Back again.

On my Toshiba Satellite I am writing this from, I have 29 Distros installed (30 when I install Korora in a few minutes).

The Acer has 40 but is currently out of commission, temporarily, I hope :D

Toshi's stable includes the following in table (formatting will look sloppy)

DISTRO DE


Linux Mint 18.3 Sylvia (18.3) on /dev/sda1 MATE

Linux Mint 18.2 Sonya (18.2) on /dev/sda10 Cinn

Zorin OS 12.2 (12) on /dev/sda11 GNOME

Ubuntu 16.04.3 LTS (16.04) on /dev/sda12 Unity

Pearl Linux 6.0 (artful) (6.0) on /dev/sda13 MATE

Gecko Tumbleweed on /dev/sda14 – based on OpenSUSE Cinn

MX-16.1 Metamorphosis (16.1) on /dev/sda15 - Debian-based Xfce

Peppermint 8 Eight (8) on /dev/sda16 Peppermint

Sabayon/Linux on /dev/sda17 – based on Gentoo MATE

Manjaro Linux (17.1.6) on /dev/sda18 GNOME-Classic

Linux Lite 3.8 (16.04) on /dev/sda19 Xfce

Vinux 5.1 LTS (14.04) on /dev/sda20 GNOME-MATE-Unity

Fedora 27 (Workstation Edition) on /dev/sda21 GNOME

Ubuntu 17.10 (17.10) on /dev/sda22 MATE

Peach OSI The Works 16.04.4 LTS (16.04) on /dev/sda23 Xfce

MX 17 Horizon (17) on /dev/sda24 - Debian-based Xfce

SwagArch on /dev/sda25 Xfce

Linux Mint 18.3 Sylvia (18.3) on /dev/sda26 Cinn

Ubuntu 17.10 (17.10) on /dev/sda27 GNOME

Freespire 3.0.1 (16.04) on /dev/sda28 Xfce

Netrunner 17.10 (17.10) on /dev/sda29 – Debian-based KDE Plasma

Netrunner Rolling (2018.01) on /dev/sda30 – Arch-based KDE Plasma

Sonar (16.07) on /dev/sda33 – based on Manjaro MATE

Linux Mint 18.3 Sylvia (18.3) on /dev/sda4 Xfce

Maui (2.1) on /dev/sda5 KDE Plasma

Mageia 6 (6) on /dev/sda6 GNOME

Kali GNU/Linux Rolling (kali-rolling) on /dev/sda7 GNOME

Linux Mint 18.1 Serena (18.1) on /dev/sda8 Cinn

Debian 9 (Stretch) on /dev/sda9 Cinn


... so in amongst those, are any number we can try it on. In particular, ones I call Direct Debian (based) include besides obviously Debian -

  • MX-16 and MX-17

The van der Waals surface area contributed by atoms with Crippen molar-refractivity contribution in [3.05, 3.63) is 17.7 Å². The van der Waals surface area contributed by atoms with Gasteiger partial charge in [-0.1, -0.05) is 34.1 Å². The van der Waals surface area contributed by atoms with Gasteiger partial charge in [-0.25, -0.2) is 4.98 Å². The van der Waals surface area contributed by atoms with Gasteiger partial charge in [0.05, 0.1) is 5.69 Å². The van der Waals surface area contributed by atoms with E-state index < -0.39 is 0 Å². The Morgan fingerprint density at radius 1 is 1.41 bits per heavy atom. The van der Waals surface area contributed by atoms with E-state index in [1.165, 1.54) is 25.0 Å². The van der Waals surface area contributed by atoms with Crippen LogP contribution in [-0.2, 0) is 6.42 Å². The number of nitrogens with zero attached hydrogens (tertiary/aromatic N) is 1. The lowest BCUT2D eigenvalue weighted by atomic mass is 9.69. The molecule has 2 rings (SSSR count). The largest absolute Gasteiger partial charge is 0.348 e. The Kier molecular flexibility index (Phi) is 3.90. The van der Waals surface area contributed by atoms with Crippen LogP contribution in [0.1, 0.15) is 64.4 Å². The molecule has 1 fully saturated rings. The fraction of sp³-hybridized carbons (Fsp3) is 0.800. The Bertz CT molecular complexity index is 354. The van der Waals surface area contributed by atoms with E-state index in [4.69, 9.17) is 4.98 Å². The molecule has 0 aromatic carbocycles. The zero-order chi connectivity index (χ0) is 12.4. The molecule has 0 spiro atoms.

• Netrunner 17.10
  • Kali
So I might focus on those for now, as they reflect the Debian environment most closely, but I am also on call for you if you need to check any of the other families, eg RPM-based, Gentoo-based, and Arch-based.

Cheers

Wiz
 

JasKinasis

Well-Known Member
Sorry Wiz, I probably wasn't very clear with my instructions in my previous post.
In the 2nd command, "/path/to/manpath.config" was supposed to be replaced with the path that was output by the previous command.
I.e.
The output from your initial locate command was: /etc/manpath.config

So - replacing /path/to/manpath.config - the second command should be:
Code:
cat /etc/manpath.config | \grep _MAP | \grep /usr/local/bin/
Sorry for any confusion that caused! :/

At least Mint keeps the config in the same place as Debian. That's a relief!
With any luck - seeing the content from manpath.config in the above command will give me some clue.

I think I have an inkling of what the problem might be.
It might be that no other packages installed in /usr/local/bin have installed man pages to the expected location and the directory simply doesn't exist on any of your installed distros yet.
So my installer might just need to create the directories for the man-pages if they do not already exist.